Gegam Kacherian at Tufenkian Fine Arts

Time-Touch-Related Act, 2017, Acrylic on canvas, 48×71 inches in Refractions by Gegam Kacherian at Tufenkian Fine Arts. Photo courtesy of the gallery.

Refractions by Gegam Kacherian

Tufenkian Fine Arts
through November 16th

Artist talk October 28th 2-4pm

By Constance Mallinson

 

Since 2006 Gegam Kacherian’s paintings might best be described as a journey into a hallucinogenic or dreamlike whirlwind. Dynamic compositions with allusions to Western art history from the Baroque to Surrealism incorporate a vast array of finely detailed, photo inspired representational images, folk art decorative motifs, and swirling, psychedelia inspired gestural “mini paintings”, often set within vibrant landscapes. Portraits of family and friends freely intermingle with animals, birds, reptiles, and a wide range of architecture from ancient Armenian churches to vast urban skylines. Linear narratives are abandoned in Kacherian’s painted world. Instead, the borders between fantasy and reality, magic and observable fact, the cosmic and personal, the past and present, the superficial and the deep, are breached, creating multiple metaphors for the complex experience of contemporary life.

 

In this latest series, initiated by a residency in Holland in 2014 that inspired an inquiry into differences and similarities of time and location, Kacherian has complicated the compositional and formal approaches of his previous paintings on canvas to further amplify the consideration of dualities and paradoxes always foremost in his work. Moving from pure painting, he now employs a process of collaging from his collection of photographs, re-photographing and Photoshopping the assembled images, then after printing the photo images on reflective Mylar, he adds paint. Kacherian who has commented that he wants to see “how far from painting one can go and still be a painting”, takes viewers into the eye of that ever threatening storm.

 

In Refractions spatial congruities are endlessly subverted, perspectives defy fixed points and recognizable forms split only to rematerialize elsewhere. Exquisite painted “doodles” are applied, gyrating and dancing across the surface, or in some cases, augmenting the figurative elements or enlivening broad expanses of rich jewel-like color. Exotic flora and fauna, bisected fragments of architecture, human nudes/portraits and atmospheric effects play hide and seek in these wildly polychromed, often glittery, spaces. Painted areas can be difficult to differentiate from reproductions. Abstraction becomes figuration and figuration dissolves into prismatic painted puddles. Refracting stained glass windows, kaleidoscopes, Cubist painting, Op Art, Kandinsky’s early abstractions, the Abstract Surrealists like Gorky and Matta, all come to mind. History, referenced from sources as varied as Armenian manuscripts and ancient artforms, collides and interacts with the products and potentialities of computer technology and contemporary images. The effects are mesmerizing, especially when, in catching a fleeting glimpse of oneself in the reflective Mylar, one realizes he/she is part of this fluctuating vision.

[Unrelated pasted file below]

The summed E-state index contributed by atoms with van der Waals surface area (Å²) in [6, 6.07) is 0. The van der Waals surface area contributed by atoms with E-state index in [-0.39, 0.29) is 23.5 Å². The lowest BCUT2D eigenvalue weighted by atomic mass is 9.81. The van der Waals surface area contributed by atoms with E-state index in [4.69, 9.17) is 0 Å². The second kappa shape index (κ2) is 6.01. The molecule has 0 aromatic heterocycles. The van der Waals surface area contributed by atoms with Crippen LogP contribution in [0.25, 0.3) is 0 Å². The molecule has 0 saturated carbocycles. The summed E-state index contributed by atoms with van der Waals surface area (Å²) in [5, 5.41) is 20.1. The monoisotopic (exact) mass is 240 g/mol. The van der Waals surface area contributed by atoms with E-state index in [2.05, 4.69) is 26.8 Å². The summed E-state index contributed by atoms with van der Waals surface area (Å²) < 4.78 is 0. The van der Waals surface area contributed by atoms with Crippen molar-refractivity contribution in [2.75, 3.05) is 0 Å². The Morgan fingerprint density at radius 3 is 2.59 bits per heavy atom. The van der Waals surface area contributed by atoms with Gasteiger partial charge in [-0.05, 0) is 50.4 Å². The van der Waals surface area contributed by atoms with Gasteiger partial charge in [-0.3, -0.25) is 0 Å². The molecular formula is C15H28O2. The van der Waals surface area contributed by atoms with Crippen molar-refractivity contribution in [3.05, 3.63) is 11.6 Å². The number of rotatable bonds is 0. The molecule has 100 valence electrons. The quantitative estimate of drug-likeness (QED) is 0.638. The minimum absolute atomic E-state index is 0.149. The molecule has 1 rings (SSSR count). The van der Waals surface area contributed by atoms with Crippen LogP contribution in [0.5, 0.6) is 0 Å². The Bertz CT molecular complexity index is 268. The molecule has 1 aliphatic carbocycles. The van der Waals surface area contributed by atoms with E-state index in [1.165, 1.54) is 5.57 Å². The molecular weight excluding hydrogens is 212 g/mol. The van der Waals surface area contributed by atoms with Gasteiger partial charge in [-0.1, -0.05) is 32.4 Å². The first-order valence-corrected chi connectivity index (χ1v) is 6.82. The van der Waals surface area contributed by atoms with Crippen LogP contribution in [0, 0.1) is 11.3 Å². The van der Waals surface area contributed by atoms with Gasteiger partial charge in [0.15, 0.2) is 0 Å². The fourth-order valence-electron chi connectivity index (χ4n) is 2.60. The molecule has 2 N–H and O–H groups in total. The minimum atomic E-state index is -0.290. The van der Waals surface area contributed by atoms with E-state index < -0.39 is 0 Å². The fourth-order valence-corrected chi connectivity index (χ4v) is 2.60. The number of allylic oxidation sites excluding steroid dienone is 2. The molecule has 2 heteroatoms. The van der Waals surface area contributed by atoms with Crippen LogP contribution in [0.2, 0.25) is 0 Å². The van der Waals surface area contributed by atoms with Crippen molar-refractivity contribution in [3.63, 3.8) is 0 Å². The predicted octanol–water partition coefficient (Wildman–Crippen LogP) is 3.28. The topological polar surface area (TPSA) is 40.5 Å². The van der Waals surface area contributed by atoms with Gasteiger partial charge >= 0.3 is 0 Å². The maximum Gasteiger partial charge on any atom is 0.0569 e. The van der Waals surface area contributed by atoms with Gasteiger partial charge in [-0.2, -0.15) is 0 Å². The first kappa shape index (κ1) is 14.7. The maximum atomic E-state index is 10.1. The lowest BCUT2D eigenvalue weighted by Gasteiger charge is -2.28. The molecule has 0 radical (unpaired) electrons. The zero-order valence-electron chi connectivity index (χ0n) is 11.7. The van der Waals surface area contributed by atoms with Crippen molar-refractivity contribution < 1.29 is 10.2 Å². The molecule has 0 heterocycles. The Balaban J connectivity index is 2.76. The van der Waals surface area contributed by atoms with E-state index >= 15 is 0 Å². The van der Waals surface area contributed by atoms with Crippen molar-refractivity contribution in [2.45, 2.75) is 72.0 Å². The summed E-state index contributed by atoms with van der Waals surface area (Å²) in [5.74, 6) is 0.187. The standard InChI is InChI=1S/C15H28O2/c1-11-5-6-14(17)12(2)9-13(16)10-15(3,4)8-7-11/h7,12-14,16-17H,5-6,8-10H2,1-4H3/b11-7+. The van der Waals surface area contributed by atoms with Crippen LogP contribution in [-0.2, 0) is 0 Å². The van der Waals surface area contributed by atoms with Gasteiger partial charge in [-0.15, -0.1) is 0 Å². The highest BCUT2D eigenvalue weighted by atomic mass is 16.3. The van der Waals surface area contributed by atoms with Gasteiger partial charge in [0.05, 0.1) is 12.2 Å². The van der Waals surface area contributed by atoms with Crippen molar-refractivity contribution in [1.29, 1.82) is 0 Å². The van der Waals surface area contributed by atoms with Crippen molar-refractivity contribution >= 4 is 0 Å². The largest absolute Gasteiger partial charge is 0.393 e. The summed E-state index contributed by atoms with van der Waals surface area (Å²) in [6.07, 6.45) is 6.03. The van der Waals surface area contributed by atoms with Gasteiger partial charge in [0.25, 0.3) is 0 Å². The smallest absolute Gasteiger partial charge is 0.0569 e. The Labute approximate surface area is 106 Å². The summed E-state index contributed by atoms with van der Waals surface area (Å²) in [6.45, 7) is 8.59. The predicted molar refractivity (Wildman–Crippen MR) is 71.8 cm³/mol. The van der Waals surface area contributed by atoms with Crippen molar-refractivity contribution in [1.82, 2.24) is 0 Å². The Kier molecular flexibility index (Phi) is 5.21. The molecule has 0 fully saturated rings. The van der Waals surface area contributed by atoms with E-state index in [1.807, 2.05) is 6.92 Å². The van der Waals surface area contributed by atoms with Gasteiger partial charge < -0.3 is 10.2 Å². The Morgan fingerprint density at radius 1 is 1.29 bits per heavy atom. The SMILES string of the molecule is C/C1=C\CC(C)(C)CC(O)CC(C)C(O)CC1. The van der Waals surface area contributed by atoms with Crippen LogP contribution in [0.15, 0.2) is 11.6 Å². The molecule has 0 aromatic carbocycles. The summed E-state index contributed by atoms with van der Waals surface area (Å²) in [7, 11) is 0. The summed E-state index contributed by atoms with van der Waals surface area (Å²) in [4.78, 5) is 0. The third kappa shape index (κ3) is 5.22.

With Refractions Kacherian has also expanded his long running conversation with the photograph; instead of simply source material as in the earlier works on canvas, the photograph has been elevated to an essential component at times indistinguishable from the painted image. Photography and painting have historically maintained an antagonistic relationship, with the emergence of photo realist painting in the 1960’s attempting to harmonize the photographer’s ease in creating compelling images with a painter’s inimitable touch. The mediums, however, were never confused for each other. Fast forward to the present where no certainties whatsoever exist; defined art categories, gender, nationalities, predictable seasons, political protocols are constantly shifting and morphing. Much critical verbiage is expended trying to comprehend these monumental changes.

Kacherian has described these newer hybridizations of painting and photography as “trying to translate ideas of differences”—for example, day v. night, here v. there. Interpreting his intentions as a dualistic contest, however, is to not grasp the larger implications of these artworks. Questions of difference and contrast are certainly engaged throughout, particularly when trying to discern pictorial genres, fixed identities, locations, and perspectives. In Kacherian these elements veer and shift imparting a sense of instability and precarity. Refractions dramatically visualizes a world transforming right before us.

TUFENKIAN FINE ARTS 
216 S. Louise St.
Glendale, CA 91205
Gallery Hours: Tuesday to Friday 11:00 to 5:00
Saturdays by appointment

http://www.tufenkianfinearts.com

 

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